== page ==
As Published In
Oracle Magazine
January/February 2009


It’s Good to Be Rich

By Justin Kestelyn

Build rich-client applications with Oracle Application Development Framework.

The production release of Oracle JDeveloper and Oracle Application Development Framework (Oracle ADF) 11g ( is sure to spark intense interest in what Oracle calls rich enterprise application (REA) development. One reason for this interest is that the Oracle ADF Faces Rich Client and 100-plus Ajax-enabled JavaServer Faces components are now available as part of the Apache MyFaces Trinidad component framework that is an underpinning of Oracle ADF.

Oracle ADF Faces Rich Client is more than just a pretty face, however; features such as support for drag-and-drop and improved reusability, advanced data streaming/improved databinding, and new data visualization components are what put the word “enterprise” in the REA moniker. Its purpose is to help developers build applications that not only give end users a rich-client experience but also meet enterprise standards for performance, security, maintainability, and scalability—while ensuring an efficient development process along the way, of course.

The prevalence of methodology is also an important determining element in the adoption of technology by developers, however. The developer community has already picked up on this point. At the Oracle OpenWorld Unconference in September 2008, for example, scores of developers (organized by Oracle ACE Director Chris Muir) convened to share their development experiences and begin to collaboratively create a new methodology for Oracle ADF, ultimately leading to the establishment of best practices.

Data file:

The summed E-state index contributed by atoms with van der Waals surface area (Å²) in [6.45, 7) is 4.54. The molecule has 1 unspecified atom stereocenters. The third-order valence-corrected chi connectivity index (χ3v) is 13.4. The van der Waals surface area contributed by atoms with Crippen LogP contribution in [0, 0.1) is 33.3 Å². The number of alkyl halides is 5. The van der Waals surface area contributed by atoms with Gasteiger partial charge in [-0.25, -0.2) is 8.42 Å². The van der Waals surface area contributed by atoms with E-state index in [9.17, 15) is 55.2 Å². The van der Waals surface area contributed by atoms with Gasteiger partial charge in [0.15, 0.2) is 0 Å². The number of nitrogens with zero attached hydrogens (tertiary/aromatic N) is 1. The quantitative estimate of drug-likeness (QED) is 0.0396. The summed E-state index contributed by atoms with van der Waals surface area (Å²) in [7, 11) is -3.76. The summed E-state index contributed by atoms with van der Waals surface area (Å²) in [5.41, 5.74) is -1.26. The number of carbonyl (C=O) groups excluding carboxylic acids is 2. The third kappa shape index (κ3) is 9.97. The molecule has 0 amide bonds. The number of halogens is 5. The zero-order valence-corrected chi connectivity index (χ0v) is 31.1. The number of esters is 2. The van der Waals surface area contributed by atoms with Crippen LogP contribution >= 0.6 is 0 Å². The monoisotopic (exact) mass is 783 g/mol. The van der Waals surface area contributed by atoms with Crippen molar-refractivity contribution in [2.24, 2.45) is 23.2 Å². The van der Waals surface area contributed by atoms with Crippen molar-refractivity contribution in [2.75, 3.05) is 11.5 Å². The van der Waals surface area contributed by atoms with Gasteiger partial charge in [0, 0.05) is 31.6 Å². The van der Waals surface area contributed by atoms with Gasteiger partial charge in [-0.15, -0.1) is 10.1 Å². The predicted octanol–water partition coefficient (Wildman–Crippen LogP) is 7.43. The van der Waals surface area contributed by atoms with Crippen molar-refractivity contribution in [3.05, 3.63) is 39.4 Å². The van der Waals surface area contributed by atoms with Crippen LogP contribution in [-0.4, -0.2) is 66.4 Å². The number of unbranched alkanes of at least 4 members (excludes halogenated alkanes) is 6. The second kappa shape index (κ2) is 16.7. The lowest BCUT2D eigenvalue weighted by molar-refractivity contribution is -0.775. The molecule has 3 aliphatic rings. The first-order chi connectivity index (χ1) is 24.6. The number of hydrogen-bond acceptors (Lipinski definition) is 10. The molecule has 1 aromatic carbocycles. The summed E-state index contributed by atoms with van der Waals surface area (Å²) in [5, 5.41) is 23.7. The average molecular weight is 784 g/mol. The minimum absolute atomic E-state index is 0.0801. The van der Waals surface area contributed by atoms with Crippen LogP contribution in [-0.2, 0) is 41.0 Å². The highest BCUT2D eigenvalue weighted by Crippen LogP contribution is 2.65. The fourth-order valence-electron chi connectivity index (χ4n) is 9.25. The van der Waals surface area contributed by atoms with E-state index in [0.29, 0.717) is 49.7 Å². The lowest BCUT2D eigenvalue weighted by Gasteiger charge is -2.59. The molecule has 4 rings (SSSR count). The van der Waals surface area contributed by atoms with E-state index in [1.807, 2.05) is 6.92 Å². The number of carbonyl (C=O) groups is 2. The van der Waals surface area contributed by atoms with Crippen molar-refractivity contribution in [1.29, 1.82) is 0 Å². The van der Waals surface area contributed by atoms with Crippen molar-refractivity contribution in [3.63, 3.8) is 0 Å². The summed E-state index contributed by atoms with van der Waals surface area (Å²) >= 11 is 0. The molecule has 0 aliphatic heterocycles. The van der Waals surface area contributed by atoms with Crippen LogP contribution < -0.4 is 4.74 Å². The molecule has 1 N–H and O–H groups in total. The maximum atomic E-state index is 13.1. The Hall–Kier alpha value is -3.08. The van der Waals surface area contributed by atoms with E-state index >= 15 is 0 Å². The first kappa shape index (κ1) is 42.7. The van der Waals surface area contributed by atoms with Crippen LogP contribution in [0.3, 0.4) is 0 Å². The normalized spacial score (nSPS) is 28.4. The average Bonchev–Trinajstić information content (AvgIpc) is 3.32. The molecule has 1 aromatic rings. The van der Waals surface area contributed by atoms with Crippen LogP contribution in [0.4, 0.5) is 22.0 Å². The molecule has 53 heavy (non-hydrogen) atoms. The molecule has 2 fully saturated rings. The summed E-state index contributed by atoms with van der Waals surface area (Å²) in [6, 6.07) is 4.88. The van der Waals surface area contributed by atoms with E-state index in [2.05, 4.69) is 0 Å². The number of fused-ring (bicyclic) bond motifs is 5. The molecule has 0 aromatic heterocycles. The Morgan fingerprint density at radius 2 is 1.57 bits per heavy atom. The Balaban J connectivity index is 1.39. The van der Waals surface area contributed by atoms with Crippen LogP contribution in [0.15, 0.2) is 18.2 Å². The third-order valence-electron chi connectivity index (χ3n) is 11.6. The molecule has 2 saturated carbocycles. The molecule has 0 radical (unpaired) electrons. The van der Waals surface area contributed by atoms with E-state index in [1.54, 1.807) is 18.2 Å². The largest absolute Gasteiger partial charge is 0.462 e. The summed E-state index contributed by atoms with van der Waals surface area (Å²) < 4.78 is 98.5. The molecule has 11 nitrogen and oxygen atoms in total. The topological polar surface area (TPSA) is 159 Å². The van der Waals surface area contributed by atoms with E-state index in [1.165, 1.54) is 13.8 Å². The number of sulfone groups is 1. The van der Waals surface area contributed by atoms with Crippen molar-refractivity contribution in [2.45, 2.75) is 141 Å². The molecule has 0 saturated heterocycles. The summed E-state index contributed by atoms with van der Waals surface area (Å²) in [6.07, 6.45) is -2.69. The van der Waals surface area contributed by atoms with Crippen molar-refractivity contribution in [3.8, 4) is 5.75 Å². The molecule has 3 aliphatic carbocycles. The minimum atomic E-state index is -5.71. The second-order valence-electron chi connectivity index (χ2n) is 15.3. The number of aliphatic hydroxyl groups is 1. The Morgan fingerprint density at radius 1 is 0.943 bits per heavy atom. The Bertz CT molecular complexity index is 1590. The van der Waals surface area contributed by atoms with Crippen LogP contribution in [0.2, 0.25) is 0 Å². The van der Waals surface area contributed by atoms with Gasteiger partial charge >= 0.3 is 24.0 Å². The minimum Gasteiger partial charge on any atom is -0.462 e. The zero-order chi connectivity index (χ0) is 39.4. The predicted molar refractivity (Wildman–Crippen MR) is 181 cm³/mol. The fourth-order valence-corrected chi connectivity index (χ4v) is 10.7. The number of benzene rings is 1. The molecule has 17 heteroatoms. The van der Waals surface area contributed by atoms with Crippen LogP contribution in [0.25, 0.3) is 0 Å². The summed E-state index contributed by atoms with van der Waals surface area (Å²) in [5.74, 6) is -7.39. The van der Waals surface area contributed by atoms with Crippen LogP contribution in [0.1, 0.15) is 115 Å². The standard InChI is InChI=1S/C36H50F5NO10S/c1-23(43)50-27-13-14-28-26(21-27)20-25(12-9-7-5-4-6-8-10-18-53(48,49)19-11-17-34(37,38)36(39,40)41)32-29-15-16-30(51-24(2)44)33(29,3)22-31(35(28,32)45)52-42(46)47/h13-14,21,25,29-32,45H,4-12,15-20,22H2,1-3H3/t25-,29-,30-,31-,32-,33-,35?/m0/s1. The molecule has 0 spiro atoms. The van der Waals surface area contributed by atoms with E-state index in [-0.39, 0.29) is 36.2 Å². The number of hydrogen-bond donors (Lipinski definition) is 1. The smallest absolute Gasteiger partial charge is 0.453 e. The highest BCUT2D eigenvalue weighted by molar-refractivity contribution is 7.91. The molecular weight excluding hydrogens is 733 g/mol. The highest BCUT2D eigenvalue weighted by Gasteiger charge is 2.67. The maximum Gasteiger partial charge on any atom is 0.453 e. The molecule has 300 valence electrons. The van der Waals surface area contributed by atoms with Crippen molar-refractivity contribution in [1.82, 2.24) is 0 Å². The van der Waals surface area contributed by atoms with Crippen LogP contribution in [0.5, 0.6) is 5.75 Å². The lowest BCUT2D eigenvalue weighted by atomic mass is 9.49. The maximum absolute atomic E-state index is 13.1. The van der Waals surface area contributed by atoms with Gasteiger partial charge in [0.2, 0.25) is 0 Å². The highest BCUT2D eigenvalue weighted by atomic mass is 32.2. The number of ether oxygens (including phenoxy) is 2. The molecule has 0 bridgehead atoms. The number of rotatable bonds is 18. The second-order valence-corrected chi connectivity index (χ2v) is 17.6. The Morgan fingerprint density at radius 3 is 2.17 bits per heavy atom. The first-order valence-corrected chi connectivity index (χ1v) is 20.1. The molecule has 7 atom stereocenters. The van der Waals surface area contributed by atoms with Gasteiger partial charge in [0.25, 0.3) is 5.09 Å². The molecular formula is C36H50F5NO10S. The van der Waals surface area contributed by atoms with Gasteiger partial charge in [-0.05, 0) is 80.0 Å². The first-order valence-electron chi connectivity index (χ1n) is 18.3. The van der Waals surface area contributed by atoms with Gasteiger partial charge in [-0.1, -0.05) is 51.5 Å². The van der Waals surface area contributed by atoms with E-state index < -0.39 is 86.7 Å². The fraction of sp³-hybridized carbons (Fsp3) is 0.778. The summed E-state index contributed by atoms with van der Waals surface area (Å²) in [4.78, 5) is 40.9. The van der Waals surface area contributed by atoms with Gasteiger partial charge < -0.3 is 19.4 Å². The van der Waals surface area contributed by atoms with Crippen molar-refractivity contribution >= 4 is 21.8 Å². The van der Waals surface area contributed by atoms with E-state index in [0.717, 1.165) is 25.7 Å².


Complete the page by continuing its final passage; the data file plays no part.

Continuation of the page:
With both parts of the adoption equation—technology plus community—now in play, REA development is sure to come on strong in 2009. 

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To learn more about Oracle ADF Faces Rich Client, Oracle ADF, or Oracle JDeveloper, visit the Java Developer Center on Oracle Technology Network (OTN) at; you’ll find many helpful content resources there, in addition to links to software downloads. If you’re interested in the work of the Oracle ADF Methodology Group, visit the group’s wiki page at

The Cloud’s Red Lining

For developers, one of the most exciting announcements at Oracle OpenWorld was the certification/licensing of Oracle products running on Amazon Web Services’ Elastic Compute Cloud (Amazon EC2) service, as well as the ability to back up data straight to the cloud via Oracle Secure Backup and Amazon Simple Storage Service (Amazon S3). Even better, Oracle has made virtual machine templates (Amazon Machine Images, in that company’s parlance) containing these products freely available—making the barrier to entry ridiculously low.

This new ability to provision supported Oracle Database/Oracle Fusion Middleware/Oracle Enterprise Linux configurations in Amazon EC2 has been welcomed enthusiastically by developers, and for very good reason: if you’re one of them, your prototyping options on Oracle just expanded considerably. Instead of taking the time and expense to procure and manage boxes or database access for hot or short-term projects, you can now be up and running very quickly—within 30 minutes, most likely—with little ongoing administration required. Or, if you’re simply interested in evaluating Oracle products, you now have a nice, hardware-free alternative to doing an install, making it even easier to jump on the Oracle bandwagon.

For customers who want to run production applications on the cloud, their current licenses are now transferable to Amazon EC2. And when they need support, Oracle will pick up the phone.

The Oracle Cloud Computing Center on OTN ( contains more information, as well as links to the relevant services. For those interested in rolling their own Amazon Machine Image containing Oracle Database Express Edition, or otherwise understanding the internal workings of Amazon Machine Images, read Justin Lokitz’ article on this subject, available only on OTN: .

Justin Kestelyn
( ) is senior director, Oracle Technology Network and developer programs, as well as OTN editor in chief.

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